Pak Taewon’s “A Day in the Life of Kubo the Novelist” (1934) is a unique example of the genre, not because the author’s chosen writer-as-protagonist is so unusual, but because the process of writing is connected with the inner consciousness of the protagonist. The ebb and flow of the writer’s self-consciousness as he goes about his day sets the narrative direction, neatly blending with the author’s experimentation. The author’s use of internalization and stream-of-consciousness to depict the artist state of mind gives this story its novelty and modern feel. The story’s interest also draws from the apparently timeless attraction of its protagonist, Kubo.
The character of Kubo has been revived by two authors, Choi In-hun and Joo In-seok. Choi In-hun’s “A Day in the Life of Kubo the Novelist” follows Pak’s original closely in that it too features an intellectual protagonist, where the character’s everyday reflections determine the narrative, and because of its stylistic departure from conventional narrative techniques. Choi In-hun’s original, however, is a critical appropriation that goes beyond stream-of-consciousness to emphasize the protagonist’s negative view of society and the will to change it. Joo In-seok’s “A Day in the Life of Kubo the Novelist” continues the introspective tradition of Pak Taewon and Choi In-hun while earnestly questioning the meaning of the novel and the novelist. In asking what the role of the writer is in an age of corruption and absurdity, the work also explores the possibilities of metafiction.
Chung Han-Sook’s “The Golden Hall Murals” (1955) and “Seal Impressions of the House of Tianhuang” (1955) are artist novels that bring a fresh point of view to the traditional arts. “The Golden Hall Murals” follows the life of Damjing, a Buddhist monk and artist who lived in the ancient Goguryeo kingdom. The author depicts him as a character torn between patriotism and artistic vision, the secular world and his Buddhist faith, before sublimating it all through the force of his will. In “Seal Impressions of the House of Tianhuang,” featuring a master seal carver, Chung questions the meaning of art and traditional values in a hopelessly materialistic world. The author’s appreciation of classical beauty is evident in both choice of subject and style, a perfect marriage highlighting yet another facet of the artist novel.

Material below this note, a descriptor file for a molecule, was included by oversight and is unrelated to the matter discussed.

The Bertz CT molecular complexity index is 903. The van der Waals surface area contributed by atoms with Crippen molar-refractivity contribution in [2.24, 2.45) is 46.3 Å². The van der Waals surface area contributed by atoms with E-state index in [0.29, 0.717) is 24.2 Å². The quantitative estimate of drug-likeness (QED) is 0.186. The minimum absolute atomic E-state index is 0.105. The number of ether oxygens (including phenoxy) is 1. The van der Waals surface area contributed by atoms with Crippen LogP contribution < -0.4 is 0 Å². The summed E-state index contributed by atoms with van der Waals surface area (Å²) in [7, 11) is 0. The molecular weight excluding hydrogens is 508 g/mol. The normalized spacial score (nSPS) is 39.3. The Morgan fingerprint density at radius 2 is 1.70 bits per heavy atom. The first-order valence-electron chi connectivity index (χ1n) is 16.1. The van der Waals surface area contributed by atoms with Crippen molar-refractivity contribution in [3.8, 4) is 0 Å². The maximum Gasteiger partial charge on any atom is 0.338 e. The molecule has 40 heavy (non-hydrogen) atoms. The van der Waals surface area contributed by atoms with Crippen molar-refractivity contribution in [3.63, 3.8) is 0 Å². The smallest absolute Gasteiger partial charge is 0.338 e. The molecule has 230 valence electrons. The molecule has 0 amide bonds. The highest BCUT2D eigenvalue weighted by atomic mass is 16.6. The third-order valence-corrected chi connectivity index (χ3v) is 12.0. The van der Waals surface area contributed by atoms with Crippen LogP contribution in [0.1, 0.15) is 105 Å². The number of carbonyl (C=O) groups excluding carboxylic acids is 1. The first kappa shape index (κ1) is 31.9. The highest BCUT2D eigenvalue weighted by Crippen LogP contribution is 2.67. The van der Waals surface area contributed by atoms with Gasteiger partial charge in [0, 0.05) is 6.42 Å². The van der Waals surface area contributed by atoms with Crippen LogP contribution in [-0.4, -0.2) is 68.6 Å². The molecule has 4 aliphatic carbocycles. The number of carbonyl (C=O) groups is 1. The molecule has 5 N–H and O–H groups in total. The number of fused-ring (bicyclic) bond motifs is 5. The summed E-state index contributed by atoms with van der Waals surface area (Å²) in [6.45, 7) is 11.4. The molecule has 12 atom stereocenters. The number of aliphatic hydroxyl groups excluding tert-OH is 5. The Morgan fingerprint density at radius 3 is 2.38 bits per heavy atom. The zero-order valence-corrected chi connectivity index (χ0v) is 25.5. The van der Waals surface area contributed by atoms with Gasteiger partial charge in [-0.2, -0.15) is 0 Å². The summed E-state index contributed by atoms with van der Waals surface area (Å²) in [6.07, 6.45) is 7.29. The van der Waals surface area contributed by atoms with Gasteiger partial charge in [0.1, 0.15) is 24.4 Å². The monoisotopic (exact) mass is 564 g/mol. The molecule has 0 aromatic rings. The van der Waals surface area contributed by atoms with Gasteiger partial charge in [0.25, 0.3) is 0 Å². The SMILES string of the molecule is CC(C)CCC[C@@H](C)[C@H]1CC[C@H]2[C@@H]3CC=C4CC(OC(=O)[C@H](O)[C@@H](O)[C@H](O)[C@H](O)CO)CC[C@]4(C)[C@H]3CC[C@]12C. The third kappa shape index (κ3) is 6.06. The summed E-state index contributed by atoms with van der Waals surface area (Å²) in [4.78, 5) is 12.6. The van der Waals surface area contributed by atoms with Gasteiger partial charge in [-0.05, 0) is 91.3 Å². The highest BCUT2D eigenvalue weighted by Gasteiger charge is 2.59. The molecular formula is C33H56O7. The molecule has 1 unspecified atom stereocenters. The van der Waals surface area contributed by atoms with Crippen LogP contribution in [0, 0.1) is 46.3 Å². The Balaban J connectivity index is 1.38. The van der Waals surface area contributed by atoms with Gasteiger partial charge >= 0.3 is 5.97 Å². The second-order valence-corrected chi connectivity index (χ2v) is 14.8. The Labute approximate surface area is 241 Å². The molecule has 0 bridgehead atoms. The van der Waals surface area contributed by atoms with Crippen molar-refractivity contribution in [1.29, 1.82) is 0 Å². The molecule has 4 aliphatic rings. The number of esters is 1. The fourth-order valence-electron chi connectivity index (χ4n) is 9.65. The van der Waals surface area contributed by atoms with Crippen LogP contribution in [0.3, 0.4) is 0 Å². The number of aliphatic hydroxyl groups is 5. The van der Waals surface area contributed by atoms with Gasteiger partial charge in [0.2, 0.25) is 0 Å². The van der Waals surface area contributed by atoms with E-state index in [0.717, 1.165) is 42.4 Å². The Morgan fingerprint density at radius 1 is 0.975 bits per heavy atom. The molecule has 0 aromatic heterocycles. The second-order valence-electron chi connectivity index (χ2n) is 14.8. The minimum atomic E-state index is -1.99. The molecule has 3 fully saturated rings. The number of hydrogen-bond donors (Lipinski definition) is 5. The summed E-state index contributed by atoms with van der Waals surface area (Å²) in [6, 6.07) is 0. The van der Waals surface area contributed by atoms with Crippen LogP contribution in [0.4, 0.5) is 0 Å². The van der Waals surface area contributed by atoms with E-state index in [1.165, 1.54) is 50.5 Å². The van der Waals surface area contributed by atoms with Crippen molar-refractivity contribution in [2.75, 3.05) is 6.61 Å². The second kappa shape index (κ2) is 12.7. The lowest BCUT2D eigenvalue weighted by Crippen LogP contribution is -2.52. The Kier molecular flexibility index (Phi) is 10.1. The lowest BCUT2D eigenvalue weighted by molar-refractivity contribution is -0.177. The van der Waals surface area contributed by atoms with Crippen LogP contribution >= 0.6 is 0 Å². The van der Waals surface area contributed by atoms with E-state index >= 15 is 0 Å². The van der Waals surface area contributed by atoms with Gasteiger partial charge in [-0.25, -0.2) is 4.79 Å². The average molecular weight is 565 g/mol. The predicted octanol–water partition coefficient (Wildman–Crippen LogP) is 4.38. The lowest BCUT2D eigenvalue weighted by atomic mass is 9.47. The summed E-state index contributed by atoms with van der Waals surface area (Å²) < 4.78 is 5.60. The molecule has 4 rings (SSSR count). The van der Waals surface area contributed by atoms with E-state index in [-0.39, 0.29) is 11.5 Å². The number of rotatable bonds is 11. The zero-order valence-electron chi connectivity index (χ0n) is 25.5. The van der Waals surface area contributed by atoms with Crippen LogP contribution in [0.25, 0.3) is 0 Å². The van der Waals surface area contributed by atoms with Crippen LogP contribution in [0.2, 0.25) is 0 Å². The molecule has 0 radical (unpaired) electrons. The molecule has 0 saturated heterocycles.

Yi Chong-jun is one of the last true craftsmen of this age. Among his contemporaries, few have pursued the subject of art and the artist with such consistency and candor. Traditional artisans and modern artists, Yi’s characters are all locked in a battle for artistic perfection. He has explored the lives of acrobats, falconers, pansori singers, potters, archers, photographers, and painters, pondering the existence of humanity and what writing means to him along the way. Seopyeonje: The Southerners’ Songs (1976) is a profound study of the emotional qualities of pansori— particularly the interplay of sorrow and joy. The sensibility and artistic style depicted in this work hails from a distinctly Korean world. “The Doors of Time” (1982), as the title suggests, uses the medium of time to explore art and the human condition. Photography is the medium of choice here, so the camera takes the place of gesture or speech, dominating and defining the author’s aesthetic. In the end, however, the author returns to the corporeal world. This shows that his view of man, history, and art is phenomenal rather than empirical or material. Phenomena being based on the autonomy of human consciousness, the author’s view of man, history, and art function on the basis of this liberated space.
by Yi Jae-bok
Professor of Korean Literature
Head of the Institute of Future Culture Studies